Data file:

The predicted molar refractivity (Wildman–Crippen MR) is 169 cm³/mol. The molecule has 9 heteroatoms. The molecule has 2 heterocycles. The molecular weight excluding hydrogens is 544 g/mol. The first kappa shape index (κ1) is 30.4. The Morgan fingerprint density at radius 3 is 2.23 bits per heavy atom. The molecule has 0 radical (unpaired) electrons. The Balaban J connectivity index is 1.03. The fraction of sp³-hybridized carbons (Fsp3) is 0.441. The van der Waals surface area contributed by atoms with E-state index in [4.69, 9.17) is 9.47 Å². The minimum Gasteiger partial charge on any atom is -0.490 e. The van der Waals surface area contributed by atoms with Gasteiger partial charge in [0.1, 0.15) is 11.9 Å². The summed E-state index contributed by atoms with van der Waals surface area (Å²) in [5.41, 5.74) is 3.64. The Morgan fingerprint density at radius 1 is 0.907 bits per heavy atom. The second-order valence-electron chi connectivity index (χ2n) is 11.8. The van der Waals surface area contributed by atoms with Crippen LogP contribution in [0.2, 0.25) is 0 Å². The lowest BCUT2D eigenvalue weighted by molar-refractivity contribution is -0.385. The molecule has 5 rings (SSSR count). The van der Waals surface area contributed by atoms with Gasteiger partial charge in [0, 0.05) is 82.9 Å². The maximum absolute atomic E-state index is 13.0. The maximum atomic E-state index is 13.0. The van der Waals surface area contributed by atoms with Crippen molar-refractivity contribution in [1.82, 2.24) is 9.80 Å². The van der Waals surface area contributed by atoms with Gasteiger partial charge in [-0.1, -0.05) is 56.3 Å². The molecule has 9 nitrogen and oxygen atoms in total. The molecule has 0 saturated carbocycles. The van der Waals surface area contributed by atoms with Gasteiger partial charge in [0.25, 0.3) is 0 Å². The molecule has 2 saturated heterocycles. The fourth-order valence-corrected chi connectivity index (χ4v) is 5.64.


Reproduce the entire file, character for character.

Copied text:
The predicted molar refractivity (Wildman–Crippen MR) is 169 cm³/mol. The molecule has 9 heteroatoms. The molecule has 2 heterocycles. The molecular weight excluding hydrogens is 544 g/mol. The first kappa shape index (κ1) is 30.4. The Morgan fingerprint density at radius 3 is 2.23 bits per heavy atom. The molecule has 0 radical (unpaired) electrons. The Balaban J connectivity index is 1.03. The fraction of sp³-hybridized carbons (Fsp3) is 0.441. The van der Waals surface area contributed by atoms with E-state index in [4.69, 9.17) is 9.47 Å². The minimum Gasteiger partial charge on any atom is -0.490 e. The van der Waals surface area contributed by atoms with Gasteiger partial charge in [0.1, 0.15) is 11.9 Å². The summed E-state index contributed by atoms with van der Waals surface area (Å²) in [5.41, 5.74) is 3.64. The Morgan fingerprint density at radius 1 is 0.907 bits per heavy atom. The second-order valence-electron chi connectivity index (χ2n) is 11.8. The van der Waals surface area contributed by atoms with Crippen LogP contribution in [0.2, 0.25) is 0 Å². The lowest BCUT2D eigenvalue weighted by molar-refractivity contribution is -0.385. The molecule has 5 rings (SSSR count). The van der Waals surface area contributed by atoms with Gasteiger partial charge in [0, 0.05) is 82.9 Å². The maximum absolute atomic E-state index is 13.0. The maximum atomic E-state index is 13.0. The van der Waals surface area contributed by atoms with Crippen molar-refractivity contribution in [1.82, 2.24) is 9.80 Å². The van der Waals surface area contributed by atoms with Gasteiger partial charge in [-0.1, -0.05) is 56.3 Å². The molecule has 9 nitrogen and oxygen atoms in total. The molecule has 0 saturated carbocycles. The van der Waals surface area contributed by atoms with Gasteiger partial charge in [0.25, 0.3) is 0 Å². The molecule has 2 saturated heterocycles. The fourth-order valence-corrected chi connectivity index (χ4v) is 5.64.